Pelicans would ideally like to be alone at feeding time – so they get the most fish to themselves. However, they still gather in small groups for most things – although nowhere near the numbers of feeding flamingos. Pelicans will steal food off each other when hunting – and have it stolen by other birds (usually seagulls stealing fish from literally out of their mouths). However, at nesting time, pelicans can form huge colonies numbering in the hundreds either on land or in the trees (in the case of the Spot-Billed Pelican).
5: Both Birds Have Different Length Legs
Due to their different lifestyles – they both need different length legs. Flamingos need to be able to safely wade in dangerous waters for their food, so their legs need to be long enough to keep them clear of any splashes. The longer their legs got – the longer their neck had to grow to still reach the water. Both their necks and legs can be over a foot long on either side of their body – quite a sight when in flight.
On the other hand, pelicans don’t need their legs to keep them out of the water – they like to float in it. They also dive underwater for their food, so they need shorter, more powerful legs to propel them beneath the waves. They can still walk on land with shorter legs, but like most waterfowl – it is more of a waddle.
Frequently Asked Questions
Why Are Flamingos Pink?
Amazingly, flamingos are only pink because of something in their food – their feathers are white without it. Carotenoids are found in their food – plankton – and this is what stains their plumage creating their famous outfits. Flamingos in zoos began to lose their vivid appearance when their diet lacked this, but now the process is better understood.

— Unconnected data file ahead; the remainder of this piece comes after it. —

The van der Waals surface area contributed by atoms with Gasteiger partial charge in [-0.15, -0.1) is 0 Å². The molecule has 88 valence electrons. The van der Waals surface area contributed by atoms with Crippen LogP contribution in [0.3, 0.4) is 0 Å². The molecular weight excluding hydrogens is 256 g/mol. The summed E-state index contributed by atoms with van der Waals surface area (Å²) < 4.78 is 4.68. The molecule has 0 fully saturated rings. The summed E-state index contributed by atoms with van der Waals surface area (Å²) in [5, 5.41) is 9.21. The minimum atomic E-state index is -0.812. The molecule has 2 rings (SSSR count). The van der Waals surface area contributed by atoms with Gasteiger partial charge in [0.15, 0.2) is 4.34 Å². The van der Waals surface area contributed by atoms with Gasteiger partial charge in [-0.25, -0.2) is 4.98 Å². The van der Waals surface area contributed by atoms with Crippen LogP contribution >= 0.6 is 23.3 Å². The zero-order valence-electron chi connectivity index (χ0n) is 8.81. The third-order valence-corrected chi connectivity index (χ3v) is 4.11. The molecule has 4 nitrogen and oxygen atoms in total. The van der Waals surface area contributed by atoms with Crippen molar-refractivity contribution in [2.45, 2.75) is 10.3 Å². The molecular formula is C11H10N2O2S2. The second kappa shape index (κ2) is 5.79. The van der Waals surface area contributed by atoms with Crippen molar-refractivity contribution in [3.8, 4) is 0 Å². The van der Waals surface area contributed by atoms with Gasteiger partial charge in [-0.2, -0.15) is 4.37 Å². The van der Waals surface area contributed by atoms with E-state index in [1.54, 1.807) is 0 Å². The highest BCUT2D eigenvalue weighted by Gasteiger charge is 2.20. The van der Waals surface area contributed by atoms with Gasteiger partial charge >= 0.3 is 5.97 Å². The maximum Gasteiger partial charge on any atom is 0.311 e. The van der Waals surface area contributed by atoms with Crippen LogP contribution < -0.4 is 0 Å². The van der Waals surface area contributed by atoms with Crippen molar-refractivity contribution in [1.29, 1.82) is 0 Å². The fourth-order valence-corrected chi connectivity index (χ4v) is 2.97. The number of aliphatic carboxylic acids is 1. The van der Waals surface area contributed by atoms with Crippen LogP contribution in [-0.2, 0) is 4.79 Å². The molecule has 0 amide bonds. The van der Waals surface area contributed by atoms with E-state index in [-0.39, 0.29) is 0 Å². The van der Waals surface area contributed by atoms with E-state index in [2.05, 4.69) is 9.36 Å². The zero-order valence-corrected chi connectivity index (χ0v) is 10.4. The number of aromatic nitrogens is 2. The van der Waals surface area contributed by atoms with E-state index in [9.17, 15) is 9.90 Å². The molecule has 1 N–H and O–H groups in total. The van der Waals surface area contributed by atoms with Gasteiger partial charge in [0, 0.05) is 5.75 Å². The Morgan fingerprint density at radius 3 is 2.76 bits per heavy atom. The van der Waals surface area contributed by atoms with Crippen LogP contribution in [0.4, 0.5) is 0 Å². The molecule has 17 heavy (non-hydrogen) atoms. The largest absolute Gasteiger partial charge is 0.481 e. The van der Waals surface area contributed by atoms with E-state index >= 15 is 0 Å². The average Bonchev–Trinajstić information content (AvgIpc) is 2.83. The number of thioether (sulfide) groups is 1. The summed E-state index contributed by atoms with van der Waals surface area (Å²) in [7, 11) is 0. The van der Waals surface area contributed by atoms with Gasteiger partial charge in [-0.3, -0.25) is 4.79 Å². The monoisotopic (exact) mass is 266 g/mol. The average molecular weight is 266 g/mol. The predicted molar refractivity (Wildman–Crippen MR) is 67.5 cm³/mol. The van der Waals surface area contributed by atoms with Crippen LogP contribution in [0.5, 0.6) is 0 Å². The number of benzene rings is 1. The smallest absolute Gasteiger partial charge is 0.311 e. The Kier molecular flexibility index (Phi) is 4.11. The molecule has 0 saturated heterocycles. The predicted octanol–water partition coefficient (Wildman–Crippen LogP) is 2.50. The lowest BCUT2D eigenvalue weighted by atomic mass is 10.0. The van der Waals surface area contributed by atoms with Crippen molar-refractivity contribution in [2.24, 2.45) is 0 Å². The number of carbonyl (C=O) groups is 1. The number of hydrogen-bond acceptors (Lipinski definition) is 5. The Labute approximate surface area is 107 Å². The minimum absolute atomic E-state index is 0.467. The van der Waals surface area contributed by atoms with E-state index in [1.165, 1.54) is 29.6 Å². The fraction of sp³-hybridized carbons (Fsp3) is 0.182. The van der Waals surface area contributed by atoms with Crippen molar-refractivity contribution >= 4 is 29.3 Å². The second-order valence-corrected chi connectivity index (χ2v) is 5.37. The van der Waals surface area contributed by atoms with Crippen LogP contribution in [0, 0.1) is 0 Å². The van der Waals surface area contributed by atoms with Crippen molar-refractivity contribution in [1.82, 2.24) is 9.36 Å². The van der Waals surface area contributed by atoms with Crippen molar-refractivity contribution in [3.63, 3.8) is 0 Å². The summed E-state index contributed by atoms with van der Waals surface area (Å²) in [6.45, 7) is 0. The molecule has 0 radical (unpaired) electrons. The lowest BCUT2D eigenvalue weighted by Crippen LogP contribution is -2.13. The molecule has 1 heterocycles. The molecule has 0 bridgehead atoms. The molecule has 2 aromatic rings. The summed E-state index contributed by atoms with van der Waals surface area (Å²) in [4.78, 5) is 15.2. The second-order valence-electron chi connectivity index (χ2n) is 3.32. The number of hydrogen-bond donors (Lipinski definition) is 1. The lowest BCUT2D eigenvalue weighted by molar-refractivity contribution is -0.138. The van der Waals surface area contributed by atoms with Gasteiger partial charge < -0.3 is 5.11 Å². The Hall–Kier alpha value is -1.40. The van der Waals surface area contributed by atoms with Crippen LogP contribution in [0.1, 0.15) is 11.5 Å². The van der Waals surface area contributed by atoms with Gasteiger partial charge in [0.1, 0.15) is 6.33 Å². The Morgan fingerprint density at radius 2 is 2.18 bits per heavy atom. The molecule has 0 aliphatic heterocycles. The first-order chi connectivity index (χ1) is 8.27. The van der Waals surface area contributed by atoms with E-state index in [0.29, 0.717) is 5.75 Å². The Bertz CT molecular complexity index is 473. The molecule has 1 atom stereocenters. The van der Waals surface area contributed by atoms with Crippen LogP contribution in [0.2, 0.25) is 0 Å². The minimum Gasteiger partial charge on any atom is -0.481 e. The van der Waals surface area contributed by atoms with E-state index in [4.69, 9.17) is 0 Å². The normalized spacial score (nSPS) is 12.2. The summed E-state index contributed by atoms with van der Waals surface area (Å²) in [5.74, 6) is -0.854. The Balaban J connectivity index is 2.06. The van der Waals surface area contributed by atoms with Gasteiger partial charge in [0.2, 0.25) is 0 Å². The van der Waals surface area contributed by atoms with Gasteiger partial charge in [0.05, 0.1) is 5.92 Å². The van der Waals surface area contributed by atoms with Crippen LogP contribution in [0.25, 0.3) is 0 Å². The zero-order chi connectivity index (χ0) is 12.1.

Why Do Pelicans Have Such A Big Mouth?
Birds of all kinds gradually evolve to become better at doing something – and they tend to go with what was successful at the time. The pelicans chose to catch their fish by scooping them up – like tiny whales – rather than stab at them like other seabirds such as gannets. The cost of this scooping up is the weight of a far larger bill, but they will often work together with other pelicans to catch more food.
Can Pelicans And Flamingos Have Babies?
Pelicans and flamingos are both birds – but are so far apart genetically that it would be almost impossible for them to breed with each other naturally. Flamingos are related to grebes – and pelicans are closest to shoebills and herons – so not even close. They also have different mating rituals, so they wouldn’t find each other a compatible mate in the first place.
Why Do Flamingos Stand On One Leg?
You always see flamingos resting or sleeping on just one leg and think, how does that work? Well, scientific studies have found that a flamingo is more stable on one leg and uses less energy that way. They also say that standing on one leg can help keep the body warm, seeing as always wading in really cold water. But whatever benefit it confers – it must be worth it because they all stand on one leg – and for hours.
Questions And Answers
Question: Can Flamingos Be Blue?
Answer: Not in the wild using the natural ability of the flamingo. It only reacts to this one compound. It is possible to dye a flamingo blue – but who would want to do that? There was once a black flamingo seen in Africa, though.
Question: Do Pelicans Eat Pigeons?
Answer: There are many videos and stories about pelicans catching pigeons in their giant mouths and eating them – and they are certainly true. In urban areas, pelicans and pigeons are in great numbers and often frequent the same areas – so this will become more and more common.
Question: Do Pelicans Attack Humans?
Answer: Yes, unfortunately. It isn’t something they do actively – but pelicans come into contact with many people now that they are overconfident. They will approach humans to steal food – but they will also get annoyed with humans for getting too close (to take pictures), and their bills are long!
Question: How Far Can Flamingos Fly?
Answer: Very far! Some say that flamingos can fly up to 600km (just under 400miles) in one day when moving from different feeding grounds, although it is often much less than that. Like other long-distance flyers, they fly in formation to save energy and fly high and on thermals for the same reason. Predators in flight can take them, so this can be dangerous for them.